PizzaExpress management claims the dip is due to a broader slow down in the casual dining market, but could it just be that their brand is losing its way? Two years ago, it was sold to Beijing-based Hony Capital for about £900m, having long been part of the Cinven-backed Gondola Group.
This year’s Harden’s survey results have not been far from vintage ones for PizzaExpress. The ratings we are soon to publish in the 2017 guides for this Gold Standard chain for the British middle classes are the lowest ever.
Most striking is the increasingly soulless impression given by their famously jolly branches. Ambience is often a spill-over from service. Service is driven by management. And management take their priorities from their investors. Investor-priority currently is international expansion and home delivery, which contributed to a 14.1% rise in turnover.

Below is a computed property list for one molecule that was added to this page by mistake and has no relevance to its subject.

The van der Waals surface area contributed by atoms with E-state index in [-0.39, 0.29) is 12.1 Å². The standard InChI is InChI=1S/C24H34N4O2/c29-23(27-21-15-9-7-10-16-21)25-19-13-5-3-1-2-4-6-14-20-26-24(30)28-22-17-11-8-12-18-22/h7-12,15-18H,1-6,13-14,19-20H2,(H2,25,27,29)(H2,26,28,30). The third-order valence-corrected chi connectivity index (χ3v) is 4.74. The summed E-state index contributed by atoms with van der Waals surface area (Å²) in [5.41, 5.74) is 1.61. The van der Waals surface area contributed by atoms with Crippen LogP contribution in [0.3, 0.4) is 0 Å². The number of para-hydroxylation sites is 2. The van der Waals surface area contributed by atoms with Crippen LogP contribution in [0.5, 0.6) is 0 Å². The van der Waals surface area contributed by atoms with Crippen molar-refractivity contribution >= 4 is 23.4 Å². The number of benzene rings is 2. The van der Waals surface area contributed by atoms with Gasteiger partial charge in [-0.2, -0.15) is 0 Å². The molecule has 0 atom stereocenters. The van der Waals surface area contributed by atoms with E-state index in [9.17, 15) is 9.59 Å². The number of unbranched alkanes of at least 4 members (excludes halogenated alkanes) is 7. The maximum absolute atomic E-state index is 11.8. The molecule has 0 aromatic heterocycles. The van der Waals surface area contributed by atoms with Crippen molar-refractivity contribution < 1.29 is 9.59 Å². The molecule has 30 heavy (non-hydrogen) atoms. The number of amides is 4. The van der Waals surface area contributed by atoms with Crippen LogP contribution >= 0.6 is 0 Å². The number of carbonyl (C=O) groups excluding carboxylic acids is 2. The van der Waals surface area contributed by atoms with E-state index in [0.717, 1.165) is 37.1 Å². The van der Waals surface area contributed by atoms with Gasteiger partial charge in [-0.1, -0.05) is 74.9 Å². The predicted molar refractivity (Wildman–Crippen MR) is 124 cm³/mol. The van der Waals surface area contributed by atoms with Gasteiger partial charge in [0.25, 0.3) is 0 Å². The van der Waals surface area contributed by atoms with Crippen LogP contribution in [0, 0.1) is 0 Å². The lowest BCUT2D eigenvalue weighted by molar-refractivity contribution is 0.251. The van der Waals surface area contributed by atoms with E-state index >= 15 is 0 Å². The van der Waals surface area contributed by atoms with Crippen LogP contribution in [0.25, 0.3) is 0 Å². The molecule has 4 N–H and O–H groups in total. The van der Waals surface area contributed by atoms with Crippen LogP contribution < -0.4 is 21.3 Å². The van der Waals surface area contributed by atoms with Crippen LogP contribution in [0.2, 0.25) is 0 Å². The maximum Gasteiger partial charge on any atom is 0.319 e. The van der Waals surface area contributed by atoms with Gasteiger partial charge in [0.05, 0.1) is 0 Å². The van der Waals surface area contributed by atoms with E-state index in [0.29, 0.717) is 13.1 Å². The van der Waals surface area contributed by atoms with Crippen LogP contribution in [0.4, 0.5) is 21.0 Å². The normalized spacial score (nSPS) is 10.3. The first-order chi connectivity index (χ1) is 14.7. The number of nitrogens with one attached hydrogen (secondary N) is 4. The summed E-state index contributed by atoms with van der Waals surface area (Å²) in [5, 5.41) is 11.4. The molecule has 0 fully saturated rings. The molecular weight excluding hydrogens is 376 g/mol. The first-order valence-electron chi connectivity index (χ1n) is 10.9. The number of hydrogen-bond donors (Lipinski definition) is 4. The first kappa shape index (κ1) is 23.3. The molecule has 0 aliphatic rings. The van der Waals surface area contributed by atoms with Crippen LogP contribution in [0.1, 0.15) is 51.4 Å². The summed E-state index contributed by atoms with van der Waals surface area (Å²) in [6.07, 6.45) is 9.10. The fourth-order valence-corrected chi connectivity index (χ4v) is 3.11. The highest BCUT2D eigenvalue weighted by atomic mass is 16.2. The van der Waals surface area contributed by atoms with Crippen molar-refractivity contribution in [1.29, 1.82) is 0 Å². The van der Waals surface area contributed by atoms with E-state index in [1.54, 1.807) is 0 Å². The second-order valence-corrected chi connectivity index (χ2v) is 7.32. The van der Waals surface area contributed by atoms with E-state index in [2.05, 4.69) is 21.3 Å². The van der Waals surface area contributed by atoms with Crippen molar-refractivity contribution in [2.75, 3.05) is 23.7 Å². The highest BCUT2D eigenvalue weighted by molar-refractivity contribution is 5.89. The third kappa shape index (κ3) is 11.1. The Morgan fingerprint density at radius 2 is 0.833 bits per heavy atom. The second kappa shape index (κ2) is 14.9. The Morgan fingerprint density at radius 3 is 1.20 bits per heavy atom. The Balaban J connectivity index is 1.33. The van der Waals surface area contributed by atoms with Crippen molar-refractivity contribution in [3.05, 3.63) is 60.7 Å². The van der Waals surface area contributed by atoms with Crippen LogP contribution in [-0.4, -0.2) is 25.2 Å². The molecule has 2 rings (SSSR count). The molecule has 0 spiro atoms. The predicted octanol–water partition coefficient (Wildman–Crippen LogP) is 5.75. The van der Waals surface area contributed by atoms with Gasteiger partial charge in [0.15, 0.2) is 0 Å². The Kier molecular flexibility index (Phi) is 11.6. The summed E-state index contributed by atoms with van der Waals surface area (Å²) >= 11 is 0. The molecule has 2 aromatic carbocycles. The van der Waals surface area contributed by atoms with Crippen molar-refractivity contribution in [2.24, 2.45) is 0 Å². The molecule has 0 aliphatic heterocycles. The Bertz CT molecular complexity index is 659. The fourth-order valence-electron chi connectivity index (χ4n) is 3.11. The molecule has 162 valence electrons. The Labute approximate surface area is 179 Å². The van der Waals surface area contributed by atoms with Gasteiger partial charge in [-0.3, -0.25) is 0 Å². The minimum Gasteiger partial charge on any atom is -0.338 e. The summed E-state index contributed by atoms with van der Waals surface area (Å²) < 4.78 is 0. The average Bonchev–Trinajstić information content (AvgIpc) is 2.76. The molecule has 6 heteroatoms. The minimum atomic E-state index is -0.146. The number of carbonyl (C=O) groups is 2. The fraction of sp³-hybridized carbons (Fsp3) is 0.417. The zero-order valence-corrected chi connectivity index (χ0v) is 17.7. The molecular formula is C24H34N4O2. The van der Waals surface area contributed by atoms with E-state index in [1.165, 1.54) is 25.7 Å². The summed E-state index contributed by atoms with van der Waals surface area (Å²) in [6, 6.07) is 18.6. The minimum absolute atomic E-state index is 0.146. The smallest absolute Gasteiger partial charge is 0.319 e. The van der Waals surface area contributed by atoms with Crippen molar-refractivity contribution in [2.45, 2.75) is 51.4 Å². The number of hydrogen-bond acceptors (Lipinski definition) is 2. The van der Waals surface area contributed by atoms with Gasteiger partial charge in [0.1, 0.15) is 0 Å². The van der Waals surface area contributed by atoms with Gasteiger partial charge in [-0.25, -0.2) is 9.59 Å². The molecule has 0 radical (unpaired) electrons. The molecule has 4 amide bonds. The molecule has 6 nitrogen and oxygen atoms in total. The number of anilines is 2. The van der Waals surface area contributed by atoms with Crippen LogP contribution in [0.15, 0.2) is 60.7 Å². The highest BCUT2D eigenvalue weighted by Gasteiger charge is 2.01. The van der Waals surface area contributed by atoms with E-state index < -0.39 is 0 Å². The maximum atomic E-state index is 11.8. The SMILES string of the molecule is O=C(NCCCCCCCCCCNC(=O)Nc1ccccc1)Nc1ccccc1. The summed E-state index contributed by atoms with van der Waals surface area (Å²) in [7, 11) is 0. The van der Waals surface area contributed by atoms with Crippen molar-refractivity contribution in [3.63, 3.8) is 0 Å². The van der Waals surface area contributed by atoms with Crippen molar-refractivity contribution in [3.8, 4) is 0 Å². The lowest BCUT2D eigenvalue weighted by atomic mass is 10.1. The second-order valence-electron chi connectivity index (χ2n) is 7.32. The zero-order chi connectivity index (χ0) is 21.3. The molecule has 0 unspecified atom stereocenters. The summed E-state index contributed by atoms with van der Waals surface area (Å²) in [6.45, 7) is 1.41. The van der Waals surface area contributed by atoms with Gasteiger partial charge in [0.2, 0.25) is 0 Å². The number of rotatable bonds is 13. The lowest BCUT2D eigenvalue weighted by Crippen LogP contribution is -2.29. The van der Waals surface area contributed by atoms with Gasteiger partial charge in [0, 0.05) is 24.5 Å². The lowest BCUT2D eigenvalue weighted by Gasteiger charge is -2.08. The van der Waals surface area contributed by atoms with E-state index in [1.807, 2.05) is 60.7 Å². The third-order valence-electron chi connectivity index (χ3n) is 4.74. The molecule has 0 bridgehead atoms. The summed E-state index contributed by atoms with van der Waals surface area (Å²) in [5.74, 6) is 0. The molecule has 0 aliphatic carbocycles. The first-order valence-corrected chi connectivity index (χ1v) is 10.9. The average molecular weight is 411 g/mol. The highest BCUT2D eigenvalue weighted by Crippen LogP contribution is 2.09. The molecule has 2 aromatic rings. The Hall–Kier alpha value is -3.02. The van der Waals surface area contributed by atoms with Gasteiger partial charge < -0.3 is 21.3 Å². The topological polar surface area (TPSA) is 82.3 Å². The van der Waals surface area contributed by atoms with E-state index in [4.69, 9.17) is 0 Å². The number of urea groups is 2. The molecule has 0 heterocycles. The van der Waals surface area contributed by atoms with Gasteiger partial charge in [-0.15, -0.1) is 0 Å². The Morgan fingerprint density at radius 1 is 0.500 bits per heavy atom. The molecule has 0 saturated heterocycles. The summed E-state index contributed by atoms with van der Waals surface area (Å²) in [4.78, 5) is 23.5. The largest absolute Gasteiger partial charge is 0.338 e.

PizzaExpress has been a marvel of reinvention for half a century now. Whether it will see in its Diamond Jubilee as successfully as its Silver and Golden celebrations seems dubious at present.
Draft review of PizzaExpress for Harden’s 2017 guides, to be published in October (London) and November (UK) respectively.
“All outlets deliver great food and a cheery ambience” – for the 26 years we’ve produced this guide, that’s been the most common view on this “amazingly consistent” 50-year-old, chain, also renowned as “a great place for kids” (“basically a creche serving OK food!”). All that seems to be changing since Hony Capital took over though? Critics have found it feeling more “money driven” of late, and the ambience rating in two short years has cratered.